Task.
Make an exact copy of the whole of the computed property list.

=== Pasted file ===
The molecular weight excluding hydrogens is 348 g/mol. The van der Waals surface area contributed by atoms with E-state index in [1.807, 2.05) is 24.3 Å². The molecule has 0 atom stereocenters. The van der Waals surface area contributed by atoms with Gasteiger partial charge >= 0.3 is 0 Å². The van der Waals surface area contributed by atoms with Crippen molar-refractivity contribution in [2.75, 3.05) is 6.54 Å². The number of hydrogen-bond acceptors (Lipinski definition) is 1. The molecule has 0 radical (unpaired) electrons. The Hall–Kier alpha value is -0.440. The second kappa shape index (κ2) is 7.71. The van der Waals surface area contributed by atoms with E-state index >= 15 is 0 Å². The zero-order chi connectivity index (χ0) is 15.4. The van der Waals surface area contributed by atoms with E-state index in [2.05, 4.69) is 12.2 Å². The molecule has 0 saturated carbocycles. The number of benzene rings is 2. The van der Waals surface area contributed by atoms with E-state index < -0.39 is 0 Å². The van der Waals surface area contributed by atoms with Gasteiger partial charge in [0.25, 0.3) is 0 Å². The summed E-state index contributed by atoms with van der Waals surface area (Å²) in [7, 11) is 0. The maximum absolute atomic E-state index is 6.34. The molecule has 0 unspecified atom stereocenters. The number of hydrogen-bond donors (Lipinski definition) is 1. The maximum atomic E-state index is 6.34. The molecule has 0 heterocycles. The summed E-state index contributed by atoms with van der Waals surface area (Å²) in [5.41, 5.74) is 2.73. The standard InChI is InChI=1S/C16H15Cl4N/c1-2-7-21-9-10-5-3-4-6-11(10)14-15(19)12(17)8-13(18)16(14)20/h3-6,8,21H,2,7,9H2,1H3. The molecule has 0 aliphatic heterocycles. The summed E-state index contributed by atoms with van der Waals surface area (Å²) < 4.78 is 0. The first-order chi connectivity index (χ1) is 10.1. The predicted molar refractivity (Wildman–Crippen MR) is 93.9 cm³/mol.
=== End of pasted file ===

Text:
The molecular weight excluding hydrogens is 348 g/mol. The van der Waals surface area contributed by atoms with E-state index in [1.807, 2.05) is 24.3 Å². The molecule has 0 atom stereocenters. The van der Waals surface area contributed by atoms with Gasteiger partial charge >= 0.3 is 0 Å². The van der Waals surface area contributed by atoms with Crippen molar-refractivity contribution in [2.75, 3.05) is 6.54 Å². The number of hydrogen-bond acceptors (Lipinski definition) is 1. The molecule has 0 radical (unpaired) electrons. The Hall–Kier alpha value is -0.440. The second kappa shape index (κ2) is 7.71. The van der Waals surface area contributed by atoms with E-state index >= 15 is 0 Å². The zero-order chi connectivity index (χ0) is 15.4. The van der Waals surface area contributed by atoms with E-state index in [2.05, 4.69) is 12.2 Å². The molecule has 0 saturated carbocycles. The number of benzene rings is 2. The van der Waals surface area contributed by atoms with E-state index < -0.39 is 0 Å². The van der Waals surface area contributed by atoms with Gasteiger partial charge in [0.25, 0.3) is 0 Å². The summed E-state index contributed by atoms with van der Waals surface area (Å²) in [7, 11) is 0. The maximum absolute atomic E-state index is 6.34. The molecule has 0 unspecified atom stereocenters. The number of hydrogen-bond donors (Lipinski definition) is 1. The maximum atomic E-state index is 6.34. The molecule has 0 heterocycles. The summed E-state index contributed by atoms with van der Waals surface area (Å²) in [5.41, 5.74) is 2.73. The standard InChI is InChI=1S/C16H15Cl4N/c1-2-7-21-9-10-5-3-4-6-11(10)14-15(19)12(17)8-13(18)16(14)20/h3-6,8,21H,2,7,9H2,1H3. The molecule has 0 aliphatic heterocycles. The summed E-state index contributed by atoms with van der Waals surface area (Å²) < 4.78 is 0. The first-order chi connectivity index (χ1) is 10.1. The predicted molar refractivity (Wildman–Crippen MR) is 93.9 cm³/mol.